Sustainable finance projects also give rise to new litigation risks. In France, investors can bring misleading advertising or unfair commercial practice claims if information contained in the documents underlying green financial products contains misleading information or is "greenwashing." Regulators can impose penalties, and consumer class actions may emerge as a growing risk for green bond issuers and arrangers.
Issuers and banks may look to anti-greenwashing guidance in the face of these potential liabilities. In particular, banks and issuers are recommended to use aspirational vocabulary, disclaimers, and forward-looking statements when describing impacts that may be difficult to assess, such as climate change-related KPIs. Pre-deal diligence is crucial, and reliable third-party certification along with a thorough legal review of disclosures is strongly recommended.
More change is on the horizon—in both the global and regulatory climates. The European Union's 20-point action plan is in full swing, bringing ESG rating advice and disclosure guidelines from the European Securities and Market Authority and a developing EU sustainable finance "taxonomy" destined to harmonize standards and repaint "greenwashers" in their true colors. These new rules will alter how banks and investors engage in and speak about sustainable finance for years to come.
Australian Federal Election Update: Climate Policy Status Quo Maintained … for Now
Climate policy and the anti-coal movement featured heavily in the recent federal election in Australia as the Liberal National Coalition government was reelected by a narrow majority, confounding both public expectations and the polls.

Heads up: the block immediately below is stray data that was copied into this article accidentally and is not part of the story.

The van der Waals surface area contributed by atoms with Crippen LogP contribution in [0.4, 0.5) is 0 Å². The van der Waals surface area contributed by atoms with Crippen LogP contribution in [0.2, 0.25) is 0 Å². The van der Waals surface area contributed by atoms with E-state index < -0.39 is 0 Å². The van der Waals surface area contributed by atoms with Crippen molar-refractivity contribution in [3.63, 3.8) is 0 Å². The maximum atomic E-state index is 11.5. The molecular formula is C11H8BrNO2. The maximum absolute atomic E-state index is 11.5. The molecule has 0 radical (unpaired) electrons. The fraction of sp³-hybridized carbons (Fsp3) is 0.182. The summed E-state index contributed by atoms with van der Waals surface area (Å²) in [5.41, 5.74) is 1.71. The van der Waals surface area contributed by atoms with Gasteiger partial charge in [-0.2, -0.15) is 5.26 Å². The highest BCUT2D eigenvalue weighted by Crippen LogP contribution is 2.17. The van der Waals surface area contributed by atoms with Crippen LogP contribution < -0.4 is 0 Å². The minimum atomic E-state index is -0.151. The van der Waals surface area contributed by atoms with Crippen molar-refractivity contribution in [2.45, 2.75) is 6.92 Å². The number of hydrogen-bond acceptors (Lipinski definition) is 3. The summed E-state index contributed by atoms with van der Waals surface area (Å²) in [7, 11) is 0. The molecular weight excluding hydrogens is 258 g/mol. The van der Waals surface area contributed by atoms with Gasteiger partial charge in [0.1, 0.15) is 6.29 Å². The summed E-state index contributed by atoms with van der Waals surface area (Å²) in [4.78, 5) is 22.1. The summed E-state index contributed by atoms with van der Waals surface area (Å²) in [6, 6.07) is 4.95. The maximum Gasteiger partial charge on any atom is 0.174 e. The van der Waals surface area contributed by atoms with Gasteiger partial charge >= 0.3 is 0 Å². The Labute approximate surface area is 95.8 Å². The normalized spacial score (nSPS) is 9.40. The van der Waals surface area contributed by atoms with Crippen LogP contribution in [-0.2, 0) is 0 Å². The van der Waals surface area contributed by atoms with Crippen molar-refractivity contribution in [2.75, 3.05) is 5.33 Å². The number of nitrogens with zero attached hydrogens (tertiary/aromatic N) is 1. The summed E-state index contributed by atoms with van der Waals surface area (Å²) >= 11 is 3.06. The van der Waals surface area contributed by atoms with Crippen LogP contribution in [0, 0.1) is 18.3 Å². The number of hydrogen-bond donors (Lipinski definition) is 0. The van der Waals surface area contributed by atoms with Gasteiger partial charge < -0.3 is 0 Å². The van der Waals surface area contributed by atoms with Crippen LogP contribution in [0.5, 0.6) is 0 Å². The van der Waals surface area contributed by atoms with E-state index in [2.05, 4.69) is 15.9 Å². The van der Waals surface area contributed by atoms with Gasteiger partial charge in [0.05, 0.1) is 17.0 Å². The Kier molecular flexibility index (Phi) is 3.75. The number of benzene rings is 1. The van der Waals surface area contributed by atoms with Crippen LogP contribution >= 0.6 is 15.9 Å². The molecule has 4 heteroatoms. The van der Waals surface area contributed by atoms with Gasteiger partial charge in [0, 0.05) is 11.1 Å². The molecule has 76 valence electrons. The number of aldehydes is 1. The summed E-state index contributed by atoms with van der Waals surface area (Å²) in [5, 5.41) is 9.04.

The Coalition proposed a policy to meet Australia's agreed Paris commitment of a 26% reduction in carbon emissions by 2030 through both recent and planned closures of various coal-burning power stations and promised funding of carbon abatement projects at a cost of approximately $3.5 billion. The Labor Party went much further in its anti-coal platform—with a proposal to achieve a 45% reduction in carbon emissions through subsidies for renewable energy leading, which it believed would lead to earlier closure of Australia's aging coal-burning power stations, a policy broadly supported by the Greens and widely expected to help lead the Labor Party to victory in the national election.
By all accounts, the Coalition election victory was delivered by a major and unexpected swing in voter support in the state of Queensland, Australia's largest coal producer. The major issue in Queensland centered on the approval of a proposed new coal mine there that was being delayed by the Queensland state Labor government notwithstanding support for the mine by Queensland's powerful coal mining union. During the election campaign, a former Greens leader and the anti-coal lobby organized a large convoy that traveled from Melbourne and Sydney to rural Queensland to protest the mine, drawing the ire of the surrounding rural communities that rely heavily on mining and resources for jobs. This ire and local support for the coal mine translated into votes for the Coalition in Queensland.
Immediately after the Labor party's election loss, the Queensland government granted final approvals for the mine. However, neither the Coalition's victory nor the governmental approval has deterred the anti-coal activists who are now targeting their protests against the mine at the potential financiers and engineering contractors on the project.
Although ultimately this election did not result in a change to the regulatory status quo, Australia's federal election cycle ensures that climate policy will continue to be extremely contentious until the next election in 2022.